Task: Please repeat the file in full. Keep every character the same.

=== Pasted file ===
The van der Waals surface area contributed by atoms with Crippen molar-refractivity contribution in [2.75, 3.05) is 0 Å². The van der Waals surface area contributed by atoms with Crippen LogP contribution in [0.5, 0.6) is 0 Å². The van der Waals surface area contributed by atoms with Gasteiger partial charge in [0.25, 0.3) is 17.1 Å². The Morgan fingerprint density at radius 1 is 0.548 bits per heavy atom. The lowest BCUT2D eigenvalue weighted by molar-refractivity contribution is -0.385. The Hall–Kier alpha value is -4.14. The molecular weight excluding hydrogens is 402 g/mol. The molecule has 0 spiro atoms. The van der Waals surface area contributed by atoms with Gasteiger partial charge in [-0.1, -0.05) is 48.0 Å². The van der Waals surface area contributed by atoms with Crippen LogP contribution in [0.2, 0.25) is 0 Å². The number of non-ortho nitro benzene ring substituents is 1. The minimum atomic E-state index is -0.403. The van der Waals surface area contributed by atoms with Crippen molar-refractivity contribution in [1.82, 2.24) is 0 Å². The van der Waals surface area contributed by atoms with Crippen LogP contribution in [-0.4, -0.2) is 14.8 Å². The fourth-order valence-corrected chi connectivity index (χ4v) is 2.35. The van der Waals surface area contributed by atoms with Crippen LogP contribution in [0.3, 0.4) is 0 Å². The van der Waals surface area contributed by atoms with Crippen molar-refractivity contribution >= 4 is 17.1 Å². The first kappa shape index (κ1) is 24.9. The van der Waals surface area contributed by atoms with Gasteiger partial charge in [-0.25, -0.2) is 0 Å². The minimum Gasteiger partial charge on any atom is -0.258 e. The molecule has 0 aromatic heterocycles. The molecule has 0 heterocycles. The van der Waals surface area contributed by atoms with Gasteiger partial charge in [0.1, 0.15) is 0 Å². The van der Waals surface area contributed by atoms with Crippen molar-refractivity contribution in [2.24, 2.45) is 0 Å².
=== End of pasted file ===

The van der Waals surface area contributed by atoms with Crippen molar-refractivity contribution in [2.75, 3.05) is 0 Å². The van der Waals surface area contributed by atoms with Crippen LogP contribution in [0.5, 0.6) is 0 Å². The van der Waals surface area contributed by atoms with Gasteiger partial charge in [0.25, 0.3) is 17.1 Å². The Morgan fingerprint density at radius 1 is 0.548 bits per heavy atom. The lowest BCUT2D eigenvalue weighted by molar-refractivity contribution is -0.385. The Hall–Kier alpha value is -4.14. The molecular weight excluding hydrogens is 402 g/mol. The molecule has 0 spiro atoms. The van der Waals surface area contributed by atoms with Gasteiger partial charge in [-0.1, -0.05) is 48.0 Å². The van der Waals surface area contributed by atoms with Crippen LogP contribution in [0.2, 0.25) is 0 Å². The number of non-ortho nitro benzene ring substituents is 1. The minimum atomic E-state index is -0.403. The van der Waals surface area contributed by atoms with Crippen molar-refractivity contribution in [1.82, 2.24) is 0 Å². The van der Waals surface area contributed by atoms with Crippen LogP contribution in [-0.4, -0.2) is 14.8 Å². The fourth-order valence-corrected chi connectivity index (χ4v) is 2.35. The van der Waals surface area contributed by atoms with Crippen LogP contribution in [0.3, 0.4) is 0 Å². The van der Waals surface area contributed by atoms with Crippen molar-refractivity contribution >= 4 is 17.1 Å². The first kappa shape index (κ1) is 24.9. The van der Waals surface area contributed by atoms with Gasteiger partial charge in [-0.25, -0.2) is 0 Å². The minimum Gasteiger partial charge on any atom is -0.258 e. The molecule has 0 aromatic heterocycles. The molecule has 0 heterocycles. The van der Waals surface area contributed by atoms with Gasteiger partial charge in [0.1, 0.15) is 0 Å². The van der Waals surface area contributed by atoms with Crippen molar-refractivity contribution in [2.24, 2.45) is 0 Å².